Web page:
VOICES Ideas and Insight From Explorers
Tag archives for coral
Jessica Perelman, a scientist at Woods Hole Oceanographic Institute, describes how sound can be used to study coral reefs.
The islands that make up the Lau Group have largely been unexplored. Local Fijian scientists from the Wildlife Conservation Society (WCS) and Vatuvara Foundation surveyed 35 sites on outer fringing reefs, reef flats, and lagoonal systems in the course of an 8-day expedition looking at five islands in the Northern Lau Group. While last year’s Category 5 Cyclone Winston left behind damaged areas with large boulders and upturned corals, we documented extensive areas of reef that had very little to no damage, where there was a lot of intact structural complexity to reef systems surrounding the islands.
Vatuvara supports healthy populations of several globally threatened species, including the humphead, or Maori, wrasse (Cheilinus undulatus); giant clams (Tridacna species); and a large, prehistoric-looking land crab that rules this island. Coconut, or “robber,” crabs (Birgus latro) can be found roaming the forest floor searching for dropped coconuts, which they crack open with their powerful pincers to feed upon.
“Underwater Wildlife New York,” an outdoor exhibit at Brooklyn Bridge Park by acclaimed underwater photographer Keith Ellenbogen, showcases the region’s most fascinating marine species and highlights efforts by scientists at the WCS’s New York Aquarium to study and raise awareness of the conservation needs of local marine wildlife and their habitats.
Periodic disturbances to coral reefs increase coral diversity by creating new space for new species to colonize. Shortly after a disturbance it is usually the “weedy” species like branching Pocillopora and Acropora species that come back first. Weedy species on reefs simply refers to fast growing corals that are quick to colonize a reef after a disturbance.
Lagoons have always fascinated me. The size, shape, and length of a lagoon – and the number of channels that connect inner lagoonal waters with the open ocean – influence the types of coral communities that form within. Because of the amount of sand in the lagoon that sits between the two islands of Kaibu and Yacata in northern Lau Group, I had fairly minimal expectations about what I might see. But nature has a way of surprising us, even the more seasoned coral ecologists!
Colourful corals cover steep and gentle sloping reefs. Vibrant giant clams sit embedded along the reef flats. Curious reef sharks cruise along the edge of the reef while juvenile parrotfish weave through branching coral colonies. Turtles make swift escapes and a school of barracuda hover over the deep. All with a visibility of 40+ metres. This is only a hint of what the science team has experienced in three days of surveying the coral reefs around the two islands of Kaibu and Yacata.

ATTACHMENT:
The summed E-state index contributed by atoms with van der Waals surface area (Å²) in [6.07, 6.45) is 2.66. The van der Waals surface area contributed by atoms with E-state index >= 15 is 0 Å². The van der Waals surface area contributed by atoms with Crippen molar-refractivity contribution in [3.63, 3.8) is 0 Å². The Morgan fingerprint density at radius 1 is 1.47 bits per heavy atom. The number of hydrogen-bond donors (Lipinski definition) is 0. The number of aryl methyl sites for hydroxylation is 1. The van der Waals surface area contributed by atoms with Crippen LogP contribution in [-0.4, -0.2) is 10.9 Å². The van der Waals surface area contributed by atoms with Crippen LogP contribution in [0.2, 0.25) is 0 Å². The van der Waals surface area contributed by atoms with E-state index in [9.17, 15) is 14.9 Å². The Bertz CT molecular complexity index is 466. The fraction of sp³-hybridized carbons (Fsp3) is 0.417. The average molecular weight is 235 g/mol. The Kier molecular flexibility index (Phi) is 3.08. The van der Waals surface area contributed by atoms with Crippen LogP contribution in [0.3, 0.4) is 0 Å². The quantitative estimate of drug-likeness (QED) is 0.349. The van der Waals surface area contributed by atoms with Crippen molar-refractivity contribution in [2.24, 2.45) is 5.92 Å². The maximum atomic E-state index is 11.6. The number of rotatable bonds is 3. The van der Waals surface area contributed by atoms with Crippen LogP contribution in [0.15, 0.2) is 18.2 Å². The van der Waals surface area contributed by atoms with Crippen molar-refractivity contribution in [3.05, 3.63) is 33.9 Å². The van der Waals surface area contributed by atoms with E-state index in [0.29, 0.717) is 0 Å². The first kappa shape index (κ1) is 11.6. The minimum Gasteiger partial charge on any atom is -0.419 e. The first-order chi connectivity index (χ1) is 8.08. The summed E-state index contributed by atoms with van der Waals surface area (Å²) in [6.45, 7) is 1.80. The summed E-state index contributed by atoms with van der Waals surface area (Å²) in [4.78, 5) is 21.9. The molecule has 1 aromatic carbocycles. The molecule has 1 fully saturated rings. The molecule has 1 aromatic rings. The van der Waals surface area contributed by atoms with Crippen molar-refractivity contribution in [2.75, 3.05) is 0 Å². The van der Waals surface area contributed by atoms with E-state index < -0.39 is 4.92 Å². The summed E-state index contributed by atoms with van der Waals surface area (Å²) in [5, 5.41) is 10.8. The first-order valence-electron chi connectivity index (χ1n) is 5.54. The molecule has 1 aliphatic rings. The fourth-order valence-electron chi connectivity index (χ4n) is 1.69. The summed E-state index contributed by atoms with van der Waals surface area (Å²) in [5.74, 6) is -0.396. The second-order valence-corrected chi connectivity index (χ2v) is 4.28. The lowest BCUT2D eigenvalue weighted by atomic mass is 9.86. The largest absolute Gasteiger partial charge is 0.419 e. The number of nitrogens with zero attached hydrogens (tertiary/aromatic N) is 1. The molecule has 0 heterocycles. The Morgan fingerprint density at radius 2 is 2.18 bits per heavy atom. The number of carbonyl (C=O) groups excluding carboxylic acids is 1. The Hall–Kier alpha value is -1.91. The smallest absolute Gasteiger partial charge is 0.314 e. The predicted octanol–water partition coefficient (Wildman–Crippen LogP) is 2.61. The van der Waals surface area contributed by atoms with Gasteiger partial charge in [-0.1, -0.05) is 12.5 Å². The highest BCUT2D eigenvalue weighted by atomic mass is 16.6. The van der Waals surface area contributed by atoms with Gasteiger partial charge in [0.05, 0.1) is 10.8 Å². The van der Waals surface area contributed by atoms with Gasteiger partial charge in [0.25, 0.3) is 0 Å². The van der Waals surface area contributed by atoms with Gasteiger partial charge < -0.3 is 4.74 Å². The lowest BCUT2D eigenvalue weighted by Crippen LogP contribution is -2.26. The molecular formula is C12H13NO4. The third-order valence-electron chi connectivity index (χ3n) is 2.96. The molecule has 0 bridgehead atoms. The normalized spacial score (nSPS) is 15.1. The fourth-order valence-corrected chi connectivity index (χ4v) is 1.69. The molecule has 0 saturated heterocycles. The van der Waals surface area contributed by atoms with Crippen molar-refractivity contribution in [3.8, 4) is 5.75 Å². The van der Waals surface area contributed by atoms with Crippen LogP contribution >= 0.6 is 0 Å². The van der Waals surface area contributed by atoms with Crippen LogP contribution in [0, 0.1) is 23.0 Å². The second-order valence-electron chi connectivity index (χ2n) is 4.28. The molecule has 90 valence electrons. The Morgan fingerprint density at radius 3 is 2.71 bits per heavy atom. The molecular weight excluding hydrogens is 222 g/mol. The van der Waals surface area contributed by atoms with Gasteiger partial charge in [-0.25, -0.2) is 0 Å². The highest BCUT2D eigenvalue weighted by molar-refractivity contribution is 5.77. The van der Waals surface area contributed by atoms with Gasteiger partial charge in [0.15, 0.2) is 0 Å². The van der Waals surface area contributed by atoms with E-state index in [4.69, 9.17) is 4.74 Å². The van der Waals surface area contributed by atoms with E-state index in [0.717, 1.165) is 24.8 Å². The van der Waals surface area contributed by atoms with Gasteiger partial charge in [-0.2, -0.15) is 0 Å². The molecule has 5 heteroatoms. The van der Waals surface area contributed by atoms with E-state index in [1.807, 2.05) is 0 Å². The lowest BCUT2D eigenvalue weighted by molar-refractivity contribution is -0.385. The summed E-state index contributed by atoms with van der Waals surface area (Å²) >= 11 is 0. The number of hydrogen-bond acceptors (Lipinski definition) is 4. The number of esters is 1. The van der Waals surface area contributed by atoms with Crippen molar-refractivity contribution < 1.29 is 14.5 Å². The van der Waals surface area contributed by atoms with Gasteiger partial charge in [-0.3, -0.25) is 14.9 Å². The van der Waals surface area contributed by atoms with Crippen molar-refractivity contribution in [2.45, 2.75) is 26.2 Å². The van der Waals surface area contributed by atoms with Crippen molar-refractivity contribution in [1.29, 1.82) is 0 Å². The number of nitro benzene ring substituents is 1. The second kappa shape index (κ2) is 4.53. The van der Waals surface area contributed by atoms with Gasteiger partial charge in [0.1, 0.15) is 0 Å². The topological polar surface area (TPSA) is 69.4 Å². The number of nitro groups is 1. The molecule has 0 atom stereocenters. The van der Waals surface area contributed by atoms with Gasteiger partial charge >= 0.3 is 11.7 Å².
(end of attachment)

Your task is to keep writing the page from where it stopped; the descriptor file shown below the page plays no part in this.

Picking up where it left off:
On 8 May, 2017, a team of made up of fish and coral experts set off to the untouched waters and lush limestone islands of the Northern Lau Group. Vatuvara Private Islands, along with Vatuvara Foundation have partnered with WCS (Wildlife Conservation Society) to conduct marine baseline surveys to assess the health of diverse coral reefs, 12 months after Category 5 Cyclone Winston passed through Fiji caused widescale damage.
By: Shilpi Chhotray, Mission Blue Communications Strategist What used to be small fishing villages and an undeveloped coastline, the Mayan Riviera boasts stunning beaches, a diverse portfolio of dive sites for scuba divers, and high-end luxury resorts. The Mayan Riviera is part of the Mesoamerican Reef (MAR), which contains the largest barrier reef in the…
Kike Ballesteros reveals some of his most colorful and finely detailed images yet of the strange and beautiful creatures that call the bottom of the ocean home.
I’m in the Arctic in the waters of Svalbard, north of Norway, at 78º North Latitude during the time of year when the sun never sets. For a few days I’m a guest aboard Greenpeace’s ship Arctic Sunrise. We’re concerned about damage to the seafloor by a recent influx of fishing trawlers into the high…
Coral in every major reef region across the world has already experienced bleaching, and the National Oceanic and Atmospheric Administration (NOAA) forecasts that temperatures in much of the Pacific, Atlantic and Indian oceans could reach a point at which significant bleaching of corals is present this summer. NOAA’s Coral Reef Watch suggests that the greatest…
The future of coral reefs depends on the response and adaptation of corals to rising ocean temperatures. Finding reefs that serve as climate refuges and managing them globally is one of the highest priorities for action. To achieve that goal will require funding reef science beyond the borders of wealthy countries and prioritizing the monitoring and reporting of coral reefs around the world.
Co-authored by Erica Cirino In the Port of Miami, the U.S. Army Corps of Engineers’ recent dredging project has buried as much as 81 percent of the area’s reef in silty sediment with up to 95 percent of the reef area surveyed no longer suitable habitat for corals, leaving its corals vulnerable to death, according…
From the vastness of the world’s oceans, the mystery of underwater ecosystems to humankind’s reliance on marine processes, the ocean is a wonderfully strange, altogether necessary part of our world. It is on World Oceans Day that we reflect on all of the benefits, mysteries, and wonders of the ocean.